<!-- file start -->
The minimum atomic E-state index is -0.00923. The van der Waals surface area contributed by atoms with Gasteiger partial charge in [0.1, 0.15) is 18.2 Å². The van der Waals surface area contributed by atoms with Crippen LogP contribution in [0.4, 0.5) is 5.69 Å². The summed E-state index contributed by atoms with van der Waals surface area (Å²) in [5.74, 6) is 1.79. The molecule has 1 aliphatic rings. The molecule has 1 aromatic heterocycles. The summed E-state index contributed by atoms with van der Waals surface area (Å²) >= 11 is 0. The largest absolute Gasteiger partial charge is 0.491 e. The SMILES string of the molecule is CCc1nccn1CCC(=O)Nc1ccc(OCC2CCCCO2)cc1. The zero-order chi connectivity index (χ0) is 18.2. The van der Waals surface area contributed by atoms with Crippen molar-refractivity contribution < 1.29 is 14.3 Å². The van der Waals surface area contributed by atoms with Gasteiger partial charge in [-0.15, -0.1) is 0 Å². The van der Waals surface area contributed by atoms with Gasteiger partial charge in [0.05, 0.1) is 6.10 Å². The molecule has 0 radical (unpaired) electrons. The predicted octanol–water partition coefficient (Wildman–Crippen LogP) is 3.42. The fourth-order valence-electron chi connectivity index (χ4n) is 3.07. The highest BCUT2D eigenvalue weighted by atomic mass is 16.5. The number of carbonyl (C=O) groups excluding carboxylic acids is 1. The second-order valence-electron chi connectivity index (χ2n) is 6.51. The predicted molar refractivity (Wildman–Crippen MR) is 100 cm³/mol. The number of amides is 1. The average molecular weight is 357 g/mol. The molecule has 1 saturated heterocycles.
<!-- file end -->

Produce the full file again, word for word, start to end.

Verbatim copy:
The minimum atomic E-state index is -0.00923. The van der Waals surface area contributed by atoms with Gasteiger partial charge in [0.1, 0.15) is 18.2 Å². The van der Waals surface area contributed by atoms with Crippen LogP contribution in [0.4, 0.5) is 5.69 Å². The summed E-state index contributed by atoms with van der Waals surface area (Å²) in [5.74, 6) is 1.79. The molecule has 1 aliphatic rings. The molecule has 1 aromatic heterocycles. The summed E-state index contributed by atoms with van der Waals surface area (Å²) >= 11 is 0. The largest absolute Gasteiger partial charge is 0.491 e. The SMILES string of the molecule is CCc1nccn1CCC(=O)Nc1ccc(OCC2CCCCO2)cc1. The zero-order chi connectivity index (χ0) is 18.2. The van der Waals surface area contributed by atoms with Crippen molar-refractivity contribution < 1.29 is 14.3 Å². The van der Waals surface area contributed by atoms with Gasteiger partial charge in [-0.15, -0.1) is 0 Å². The van der Waals surface area contributed by atoms with Gasteiger partial charge in [0.05, 0.1) is 6.10 Å². The molecule has 0 radical (unpaired) electrons. The predicted octanol–water partition coefficient (Wildman–Crippen LogP) is 3.42. The fourth-order valence-electron chi connectivity index (χ4n) is 3.07. The highest BCUT2D eigenvalue weighted by atomic mass is 16.5. The number of carbonyl (C=O) groups excluding carboxylic acids is 1. The second-order valence-electron chi connectivity index (χ2n) is 6.51. The predicted molar refractivity (Wildman–Crippen MR) is 100 cm³/mol. The number of amides is 1. The average molecular weight is 357 g/mol. The molecule has 1 saturated heterocycles.